It’s peak holiday time and that means lugging heavy bags around with you. Community member Ian asks whether a luggage courier service can help make the journey to your destination an easier ride
Going on holiday should be a wonderful experience. But we seem to travel with more and bigger cases these days, yet the spaces for the cases on buses, in cars and on trains hasn’t really changed in years.
For some time, now, we’ve used a luggage courier service – specifically, Send My Bag – and the service it offers seemed to promise a great deal: your luggage would be collected from your house and transported to your holiday destination, so all you’d need when travelling would be a small bag or satchel.
Last year, we decided to travel to Switzerland for 10 days. As we loathe airports, we take the train and, good as Virgin is, lugging on two large cases, finding somewhere to stow them and then collapsing into our seats wasn’t something that we looked forward to.
Send My Bag seemed promising: someone from the company turned up two days before we set off, collected the bags for the first leg of our journey and upon our arrival at the St Pancras Hotel in London, they were waiting for us.
It wasn’t until we were on the second leg of our journey on the Eurostar that we were notified of an excess charge of around £70. When we phoned Send My Bag, we were told it was ‘probably a mistake’ and if we measured the bags when we returned home it could send the information to the couriers, DHL.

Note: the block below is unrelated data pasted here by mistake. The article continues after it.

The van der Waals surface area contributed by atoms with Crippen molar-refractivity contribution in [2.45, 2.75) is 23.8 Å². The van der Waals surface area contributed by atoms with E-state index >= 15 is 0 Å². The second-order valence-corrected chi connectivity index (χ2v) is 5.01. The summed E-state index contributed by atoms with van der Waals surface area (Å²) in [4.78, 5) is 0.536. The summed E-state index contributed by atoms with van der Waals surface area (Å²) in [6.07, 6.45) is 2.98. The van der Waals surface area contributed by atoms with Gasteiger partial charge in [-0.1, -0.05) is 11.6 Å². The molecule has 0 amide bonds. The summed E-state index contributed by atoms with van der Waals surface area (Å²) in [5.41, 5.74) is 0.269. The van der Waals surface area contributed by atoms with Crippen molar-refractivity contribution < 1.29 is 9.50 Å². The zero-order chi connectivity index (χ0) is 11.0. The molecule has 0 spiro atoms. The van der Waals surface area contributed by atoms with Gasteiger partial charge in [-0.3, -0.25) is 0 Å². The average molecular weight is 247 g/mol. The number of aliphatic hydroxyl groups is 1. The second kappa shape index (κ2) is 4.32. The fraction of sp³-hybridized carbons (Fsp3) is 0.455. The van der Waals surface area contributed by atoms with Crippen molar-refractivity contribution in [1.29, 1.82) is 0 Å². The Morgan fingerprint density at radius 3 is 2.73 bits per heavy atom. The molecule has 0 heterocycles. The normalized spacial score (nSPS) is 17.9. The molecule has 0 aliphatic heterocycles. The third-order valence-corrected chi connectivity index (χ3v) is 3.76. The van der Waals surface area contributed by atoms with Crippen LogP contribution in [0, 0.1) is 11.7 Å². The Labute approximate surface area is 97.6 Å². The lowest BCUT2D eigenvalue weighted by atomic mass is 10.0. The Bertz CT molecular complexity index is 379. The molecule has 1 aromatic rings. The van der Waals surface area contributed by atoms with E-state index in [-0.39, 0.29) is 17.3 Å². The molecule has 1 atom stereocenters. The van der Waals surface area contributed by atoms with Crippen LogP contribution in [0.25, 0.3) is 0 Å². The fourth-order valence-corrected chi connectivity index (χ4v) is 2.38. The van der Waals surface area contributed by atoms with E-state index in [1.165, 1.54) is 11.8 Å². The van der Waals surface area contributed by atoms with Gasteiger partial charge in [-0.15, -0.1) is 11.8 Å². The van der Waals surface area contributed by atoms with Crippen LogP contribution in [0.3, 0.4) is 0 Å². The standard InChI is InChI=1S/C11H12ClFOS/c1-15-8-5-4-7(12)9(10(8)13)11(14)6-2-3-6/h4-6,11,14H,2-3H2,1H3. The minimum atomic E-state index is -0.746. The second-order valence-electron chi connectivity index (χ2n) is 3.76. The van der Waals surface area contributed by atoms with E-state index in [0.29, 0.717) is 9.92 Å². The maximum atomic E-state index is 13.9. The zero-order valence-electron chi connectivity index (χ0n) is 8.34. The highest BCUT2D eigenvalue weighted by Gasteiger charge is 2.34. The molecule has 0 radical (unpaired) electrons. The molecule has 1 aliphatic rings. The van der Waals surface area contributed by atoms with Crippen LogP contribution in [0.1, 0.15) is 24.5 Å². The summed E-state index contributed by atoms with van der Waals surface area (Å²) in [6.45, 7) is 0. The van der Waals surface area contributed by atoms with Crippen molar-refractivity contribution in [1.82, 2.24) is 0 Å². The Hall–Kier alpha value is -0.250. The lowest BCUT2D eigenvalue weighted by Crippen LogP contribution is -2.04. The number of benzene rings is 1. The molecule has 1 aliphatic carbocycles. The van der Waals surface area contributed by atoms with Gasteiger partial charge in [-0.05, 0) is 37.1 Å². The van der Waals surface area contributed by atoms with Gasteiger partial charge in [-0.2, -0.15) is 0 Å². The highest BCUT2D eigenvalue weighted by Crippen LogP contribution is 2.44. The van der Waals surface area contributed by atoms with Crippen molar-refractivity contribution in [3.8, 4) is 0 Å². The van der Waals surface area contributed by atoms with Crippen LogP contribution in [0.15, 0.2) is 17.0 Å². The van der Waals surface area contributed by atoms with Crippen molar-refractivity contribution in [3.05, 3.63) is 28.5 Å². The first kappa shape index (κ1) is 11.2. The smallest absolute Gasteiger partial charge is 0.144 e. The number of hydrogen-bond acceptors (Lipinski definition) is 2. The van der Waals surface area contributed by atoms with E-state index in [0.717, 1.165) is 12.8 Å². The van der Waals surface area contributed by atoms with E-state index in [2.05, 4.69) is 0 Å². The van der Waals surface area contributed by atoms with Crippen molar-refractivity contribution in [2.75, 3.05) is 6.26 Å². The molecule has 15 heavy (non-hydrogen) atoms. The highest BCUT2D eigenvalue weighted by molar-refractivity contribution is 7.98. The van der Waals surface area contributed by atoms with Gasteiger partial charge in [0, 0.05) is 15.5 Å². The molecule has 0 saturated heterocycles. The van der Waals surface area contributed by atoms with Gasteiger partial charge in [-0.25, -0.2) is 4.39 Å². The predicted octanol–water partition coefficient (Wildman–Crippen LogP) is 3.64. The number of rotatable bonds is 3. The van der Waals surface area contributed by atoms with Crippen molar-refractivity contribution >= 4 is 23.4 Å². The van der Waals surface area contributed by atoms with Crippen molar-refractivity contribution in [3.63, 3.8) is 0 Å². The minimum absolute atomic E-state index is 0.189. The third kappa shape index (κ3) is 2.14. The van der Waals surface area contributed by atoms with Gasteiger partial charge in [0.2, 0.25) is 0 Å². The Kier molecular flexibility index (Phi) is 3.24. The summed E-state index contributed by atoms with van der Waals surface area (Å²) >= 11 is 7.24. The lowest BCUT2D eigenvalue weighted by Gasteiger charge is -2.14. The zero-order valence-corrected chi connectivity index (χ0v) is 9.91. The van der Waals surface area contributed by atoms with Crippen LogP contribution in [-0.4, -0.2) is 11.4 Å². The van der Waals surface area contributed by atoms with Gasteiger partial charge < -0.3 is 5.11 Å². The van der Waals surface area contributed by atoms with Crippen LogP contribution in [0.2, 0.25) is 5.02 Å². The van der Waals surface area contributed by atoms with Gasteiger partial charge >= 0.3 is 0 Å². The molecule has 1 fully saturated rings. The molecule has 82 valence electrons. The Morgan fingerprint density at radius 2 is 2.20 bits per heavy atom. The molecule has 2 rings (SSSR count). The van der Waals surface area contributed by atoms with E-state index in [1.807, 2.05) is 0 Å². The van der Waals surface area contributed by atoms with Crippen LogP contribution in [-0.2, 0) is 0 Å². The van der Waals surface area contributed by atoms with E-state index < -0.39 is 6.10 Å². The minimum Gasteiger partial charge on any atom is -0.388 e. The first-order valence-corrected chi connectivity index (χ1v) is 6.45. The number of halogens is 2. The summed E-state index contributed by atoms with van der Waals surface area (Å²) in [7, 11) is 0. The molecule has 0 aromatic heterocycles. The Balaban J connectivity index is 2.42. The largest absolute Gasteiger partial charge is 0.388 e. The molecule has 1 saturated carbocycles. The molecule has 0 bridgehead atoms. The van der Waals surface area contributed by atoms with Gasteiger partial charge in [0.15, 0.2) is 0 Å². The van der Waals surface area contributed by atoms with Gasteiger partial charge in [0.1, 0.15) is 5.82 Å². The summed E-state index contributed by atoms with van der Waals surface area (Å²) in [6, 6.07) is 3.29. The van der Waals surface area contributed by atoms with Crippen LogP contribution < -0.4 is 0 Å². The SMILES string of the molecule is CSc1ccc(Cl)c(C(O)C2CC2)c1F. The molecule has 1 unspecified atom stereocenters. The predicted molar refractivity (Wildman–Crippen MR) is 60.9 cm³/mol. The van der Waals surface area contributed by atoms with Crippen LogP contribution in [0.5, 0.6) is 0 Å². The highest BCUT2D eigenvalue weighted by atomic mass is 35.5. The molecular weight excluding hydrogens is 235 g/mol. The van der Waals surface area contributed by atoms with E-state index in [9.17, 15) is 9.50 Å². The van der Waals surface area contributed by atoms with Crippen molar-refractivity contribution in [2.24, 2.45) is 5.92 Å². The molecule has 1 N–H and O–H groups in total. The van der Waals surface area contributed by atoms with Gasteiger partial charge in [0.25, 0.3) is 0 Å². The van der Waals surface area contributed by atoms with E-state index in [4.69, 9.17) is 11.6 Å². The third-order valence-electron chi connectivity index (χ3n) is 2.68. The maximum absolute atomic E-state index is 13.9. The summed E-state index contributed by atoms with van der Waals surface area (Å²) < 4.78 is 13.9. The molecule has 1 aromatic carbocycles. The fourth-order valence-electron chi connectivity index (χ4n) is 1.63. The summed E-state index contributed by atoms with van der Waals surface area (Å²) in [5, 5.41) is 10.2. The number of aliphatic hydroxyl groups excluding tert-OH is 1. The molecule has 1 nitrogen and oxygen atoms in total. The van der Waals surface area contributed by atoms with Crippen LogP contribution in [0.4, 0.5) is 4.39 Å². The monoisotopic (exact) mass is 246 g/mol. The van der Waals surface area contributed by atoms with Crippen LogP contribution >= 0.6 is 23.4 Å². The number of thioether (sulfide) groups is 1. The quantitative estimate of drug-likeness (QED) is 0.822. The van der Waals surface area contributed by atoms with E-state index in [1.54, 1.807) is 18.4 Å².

We did that, and the charge was dropped, but it left us with an uneasy feeling. Send My Bag wouldn’t cancel the charge itself because, it claimed, DHL was responsible. It stated: ‘DHL will insist Send My Bag pays unless we can prove there has been a mistake.’ Yet our contract was with Send My Bag, which seemed odd to us.
What we found most irritating was that it wasn’t clear on the home page of the company that suitcase size is relevant. It gives a flat rate per bag per journey, and then provides a quote for three different weights. What it doesn’t make clear is that it then calculates it by size as well. You only discover that once you’ve clicked on ‘Book Now’.
What not to pack
There are other issues, too: there’s quite a list of prohibited items, but, in my opinion, this list isn’t easy to find until you’ve completed the order or clicked through to the FAQs and searched the page. Among the items on the list are aerosols, liquids, pastes, gels, perfume, nail varnish, toner cartridges, tobacco, alcohol, money and medication.
Luggage courier services are increasing in number but they share some worrying characteristics. Uni Baggage offers a similar service, but its list of prohibited items is, in my view, even harder to find.
On the face of it, these services seem a good idea. They remove the stress of having to heave a suitcase around busy stations and they collect and deliver door-to-door. But the fact that they fly from a central hub – Birmingham – means there are a lot of things you can’t send, and, as we know, they make mistakes.
And that can easily add more stress than carrying the cases yourself.
This is a guest contribution by community member Ian. All views expressed here are Ian’s own and not necessarily those also shared by Which?.